A Polish and an African-American Grandmother
We get so fixated on the nuclear family in the United States with its portability, privacy, and freedom to reinvent itself that we forget, except on Thanksgiving, how rich and supportive it can be to have several generations around the table. A few days ago, in this wonderful interregnum between frantic work-weeks called Thanksgiving break, I had lunch with two friends who had never met before, but who both grew up in Chicago. “She’s my sister,” cried the younger African-American friend. That lovely “soul sister” idea. Then when they were face to face, she asked, “Are you from the city?” As opposed, I found out, to the many suburban communities spreading in all directions except directly east, where of course lies great Lake Michigan. Yes, they both grew up in inner city Chicago. One with an immigrant Polish family, the other with African-American grandparents who came up from Mississippi.
I never knew my grandmothers, a lack I’ve often mourned. Word has it they were both good women, though not strong enough to withstand cancer in their early 60s. “Your grandmother could make us four boys stop fighting just be coming into the room,” that’s my father’s voice in my memory. His mother Rose was a tiny Sicilian woman, probably no more than four feet, ten inches tall. When she was dying of ovarian cancer in Florida (where she and my grandfather moved to escape the Pittsburgh winters), my father’s first cousin Eleanora, then newly trained as a nurse, took the train south to care for her. “When I looked in her jewelry box,” Eleanora remembers, “I found a note from your grandfather, a love note telling Rose how much he adored her. He did that–left her little charms in her pockets or in her hymnal or behind the spices.”
Let’s call my two Chicago friends Adele and Roxy. Adele’s Polish family lived not far from Lake Michigan in a duplex, the grandmother on the bottom, her daughter’s family on top. After school, Adele immediately stopped at her grandmother’s kitchen. “She wasn’t a great cook,” Adele confesses, “In fact, I can’t remember what she gave me to eat, but it was quiet downstairs with Grandma. Upstairs, my mother would be sitting around the kitchen table drinking coffee with her friends and criticizing their relatives. I didn’t like that.”
Roxy’s African-American single mother had four children before she was much over twenty. Roxy spent the first and second grades in Southside Chicago schools–“all the schools were neighborhood schools,” Roxy tells us. “We had an entirely African-American class.” When she was in third grade, her mother moved the family to Cedar Rapids, Iowa. The change was enormous. The four kids were the only black children in their grades. They quickly learned to speak “white English.” Then every summer for five years, Roxy and her brother went back to Chicago and stayed with Gramma. “She was a witchy old lady,” Roxy laughs, “saying things like, ‘Don’ you go leavin that purse on de floor.”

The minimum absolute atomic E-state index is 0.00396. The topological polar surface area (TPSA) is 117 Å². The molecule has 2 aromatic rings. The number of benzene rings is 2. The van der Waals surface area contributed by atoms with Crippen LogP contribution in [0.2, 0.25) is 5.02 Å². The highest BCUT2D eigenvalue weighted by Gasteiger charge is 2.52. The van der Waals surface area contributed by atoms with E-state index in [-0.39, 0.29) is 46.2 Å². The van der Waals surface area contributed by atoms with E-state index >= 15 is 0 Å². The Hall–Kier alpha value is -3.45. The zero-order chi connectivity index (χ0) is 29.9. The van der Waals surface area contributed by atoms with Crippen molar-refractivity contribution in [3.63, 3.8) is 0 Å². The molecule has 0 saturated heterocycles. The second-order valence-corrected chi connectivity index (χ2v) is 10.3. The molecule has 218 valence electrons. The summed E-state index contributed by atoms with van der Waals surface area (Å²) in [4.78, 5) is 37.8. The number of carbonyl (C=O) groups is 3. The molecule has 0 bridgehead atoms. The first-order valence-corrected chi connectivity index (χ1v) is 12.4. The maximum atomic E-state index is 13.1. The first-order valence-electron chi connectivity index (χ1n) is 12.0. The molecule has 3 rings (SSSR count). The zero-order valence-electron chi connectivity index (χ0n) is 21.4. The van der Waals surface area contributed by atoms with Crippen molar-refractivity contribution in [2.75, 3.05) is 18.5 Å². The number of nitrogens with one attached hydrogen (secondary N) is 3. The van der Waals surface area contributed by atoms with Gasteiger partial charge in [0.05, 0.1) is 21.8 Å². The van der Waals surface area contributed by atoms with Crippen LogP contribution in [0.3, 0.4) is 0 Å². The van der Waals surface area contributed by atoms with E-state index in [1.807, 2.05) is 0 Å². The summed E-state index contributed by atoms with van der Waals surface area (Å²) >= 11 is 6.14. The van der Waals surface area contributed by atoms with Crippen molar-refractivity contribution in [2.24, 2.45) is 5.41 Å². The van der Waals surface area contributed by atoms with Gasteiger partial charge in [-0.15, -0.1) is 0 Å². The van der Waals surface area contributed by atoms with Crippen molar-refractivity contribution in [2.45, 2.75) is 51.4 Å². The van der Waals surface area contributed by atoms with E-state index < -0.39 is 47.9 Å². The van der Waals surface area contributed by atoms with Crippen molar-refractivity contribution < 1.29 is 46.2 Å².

“How come?” Roxy would challenge her. “Purse on floo, you be poor.”
Hands on her hips, little Roxy sassed, “Then how come you be poor? Yo purse neber on de floo?” Roxy laughs at her sassy kid-self, then shakes her head at Gramma. “That lady brought all these notions from Mississippi. She was strict with us, but we’d laugh at her, not mean, just enjoying all being sassy together. Later she was proud of me. She kept saying, ‘Law, chile, you be so smart. Don’ you stop that studyin!'”
Adele picked up sewing from her Polish grandmother. This woman was so skilled that she made her daughter’s entire graduating class of girls fancy “stepping out” gowns. She would take the bus downtown to the big department stores and shop for fabric. She knew the names of all sorts of linens, wools, silks, cottons, and later synthetics. Then arthritis stopped her, and she became simply a haven from Adele’s sharp-tongued mother. Now Adele creates masterful needlework herself, knitting, needlepoint, crocheting, even that old-fashioned edging on pillow “slips” and sheets called “tatting.”
I, who grew up so far from any grandparents that I saw them only in the presence of my parents, I wonder how my young-life might have been different if the older generation had taken part in it. I imagine they might have buffered me from my parents’ excesses which became more and more pronounced as we lived longer in South Carolina–my father’s ranting against civil rights, his finickiness about clothing and housekeeping and food, and my mother’s rigid attempts to control his outbursts, her fearful whispering at me to behave, “because if you don’t your father will never forgive me….”
There’s a truism among immigration historians that the first generation arrives with grit, determination, and an unexpected sense of who they are and where they came from. It’s the second generation that flounders. That fits my father, determined though he was to escape the Italian immigrant community and marry “a real American.” Yet that “real American,” my mother, constantly failed to create a milieu that comforted him, plus by moving to South Carolina, he had lifted himself out of the larger associations that defined his identity. It was sweet, though pathetic, how he sought out Italian ships docking in Charleston harbor, and occasionally brought home sailors from Genoa or Naples who could speak to his heart.
Lucky indeed are my friends whose childhoods were enriched by extended families. Their hearts beat close by, and still help to measure and regulate their own.